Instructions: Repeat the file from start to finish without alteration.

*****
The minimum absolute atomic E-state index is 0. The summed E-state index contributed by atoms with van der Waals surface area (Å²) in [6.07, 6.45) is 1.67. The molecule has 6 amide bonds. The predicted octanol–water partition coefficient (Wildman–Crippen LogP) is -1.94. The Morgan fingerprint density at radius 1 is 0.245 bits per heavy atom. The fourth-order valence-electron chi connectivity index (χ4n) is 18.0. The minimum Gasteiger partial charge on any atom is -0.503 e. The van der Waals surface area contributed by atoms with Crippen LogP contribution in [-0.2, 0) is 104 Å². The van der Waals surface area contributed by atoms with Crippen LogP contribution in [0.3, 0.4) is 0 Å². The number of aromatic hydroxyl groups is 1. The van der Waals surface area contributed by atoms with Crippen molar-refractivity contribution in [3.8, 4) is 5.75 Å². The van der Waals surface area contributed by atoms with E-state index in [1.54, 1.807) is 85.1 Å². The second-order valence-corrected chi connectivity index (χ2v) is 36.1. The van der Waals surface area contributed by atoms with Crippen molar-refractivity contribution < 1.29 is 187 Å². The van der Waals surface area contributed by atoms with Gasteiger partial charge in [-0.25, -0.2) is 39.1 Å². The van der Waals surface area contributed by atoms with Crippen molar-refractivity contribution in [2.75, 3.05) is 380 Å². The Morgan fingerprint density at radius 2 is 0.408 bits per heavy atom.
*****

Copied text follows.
The minimum absolute atomic E-state index is 0. The summed E-state index contributed by atoms with van der Waals surface area (Å²) in [6.07, 6.45) is 1.67. The molecule has 6 amide bonds. The predicted octanol–water partition coefficient (Wildman–Crippen LogP) is -1.94. The Morgan fingerprint density at radius 1 is 0.245 bits per heavy atom. The fourth-order valence-electron chi connectivity index (χ4n) is 18.0. The minimum Gasteiger partial charge on any atom is -0.503 e. The van der Waals surface area contributed by atoms with Crippen LogP contribution in [-0.2, 0) is 104 Å². The van der Waals surface area contributed by atoms with Crippen LogP contribution in [0.3, 0.4) is 0 Å². The number of aromatic hydroxyl groups is 1. The van der Waals surface area contributed by atoms with Crippen molar-refractivity contribution in [3.8, 4) is 5.75 Å². The van der Waals surface area contributed by atoms with E-state index in [1.54, 1.807) is 85.1 Å². The second-order valence-corrected chi connectivity index (χ2v) is 36.1. The van der Waals surface area contributed by atoms with Crippen molar-refractivity contribution < 1.29 is 187 Å². The van der Waals surface area contributed by atoms with Gasteiger partial charge in [-0.25, -0.2) is 39.1 Å². The van der Waals surface area contributed by atoms with Crippen molar-refractivity contribution in [2.75, 3.05) is 380 Å². The Morgan fingerprint density at radius 2 is 0.408 bits per heavy atom.